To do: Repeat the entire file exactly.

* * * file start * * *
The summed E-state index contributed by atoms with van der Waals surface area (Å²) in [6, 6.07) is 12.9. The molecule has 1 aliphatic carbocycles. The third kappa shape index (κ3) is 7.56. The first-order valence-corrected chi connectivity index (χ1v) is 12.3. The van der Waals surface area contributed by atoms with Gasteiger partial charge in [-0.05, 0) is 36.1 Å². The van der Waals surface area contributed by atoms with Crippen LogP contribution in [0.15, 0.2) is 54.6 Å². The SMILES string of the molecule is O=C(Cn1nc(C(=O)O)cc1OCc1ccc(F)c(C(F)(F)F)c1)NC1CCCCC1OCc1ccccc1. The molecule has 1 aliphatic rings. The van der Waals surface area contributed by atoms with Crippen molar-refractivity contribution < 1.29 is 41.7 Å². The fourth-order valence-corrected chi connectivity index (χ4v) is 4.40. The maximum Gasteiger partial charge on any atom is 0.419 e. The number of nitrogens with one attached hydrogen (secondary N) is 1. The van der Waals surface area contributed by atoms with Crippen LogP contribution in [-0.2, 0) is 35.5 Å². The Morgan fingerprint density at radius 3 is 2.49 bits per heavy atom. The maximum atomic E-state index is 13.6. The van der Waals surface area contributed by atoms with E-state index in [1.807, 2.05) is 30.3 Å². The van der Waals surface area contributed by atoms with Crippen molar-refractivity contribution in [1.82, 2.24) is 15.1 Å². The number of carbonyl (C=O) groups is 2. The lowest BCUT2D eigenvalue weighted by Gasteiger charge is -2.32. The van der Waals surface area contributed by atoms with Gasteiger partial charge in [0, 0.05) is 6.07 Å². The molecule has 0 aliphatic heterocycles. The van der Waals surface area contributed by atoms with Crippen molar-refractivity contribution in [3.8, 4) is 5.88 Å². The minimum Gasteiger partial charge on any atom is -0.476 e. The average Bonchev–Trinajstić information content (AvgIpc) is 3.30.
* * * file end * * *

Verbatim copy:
The summed E-state index contributed by atoms with van der Waals surface area (Å²) in [6, 6.07) is 12.9. The molecule has 1 aliphatic carbocycles. The third kappa shape index (κ3) is 7.56. The first-order valence-corrected chi connectivity index (χ1v) is 12.3. The van der Waals surface area contributed by atoms with Gasteiger partial charge in [-0.05, 0) is 36.1 Å². The van der Waals surface area contributed by atoms with Crippen LogP contribution in [0.15, 0.2) is 54.6 Å². The SMILES string of the molecule is O=C(Cn1nc(C(=O)O)cc1OCc1ccc(F)c(C(F)(F)F)c1)NC1CCCCC1OCc1ccccc1. The molecule has 1 aliphatic rings. The van der Waals surface area contributed by atoms with Crippen molar-refractivity contribution < 1.29 is 41.7 Å². The fourth-order valence-corrected chi connectivity index (χ4v) is 4.40. The maximum Gasteiger partial charge on any atom is 0.419 e. The number of nitrogens with one attached hydrogen (secondary N) is 1. The van der Waals surface area contributed by atoms with Crippen LogP contribution in [-0.2, 0) is 35.5 Å². The Morgan fingerprint density at radius 3 is 2.49 bits per heavy atom. The maximum atomic E-state index is 13.6. The van der Waals surface area contributed by atoms with E-state index in [1.807, 2.05) is 30.3 Å². The van der Waals surface area contributed by atoms with Crippen molar-refractivity contribution in [1.82, 2.24) is 15.1 Å². The number of carbonyl (C=O) groups is 2. The lowest BCUT2D eigenvalue weighted by Gasteiger charge is -2.32. The van der Waals surface area contributed by atoms with Gasteiger partial charge in [0, 0.05) is 6.07 Å². The molecule has 0 aliphatic heterocycles. The van der Waals surface area contributed by atoms with Crippen molar-refractivity contribution in [3.8, 4) is 5.88 Å². The minimum Gasteiger partial charge on any atom is -0.476 e. The average Bonchev–Trinajstić information content (AvgIpc) is 3.30.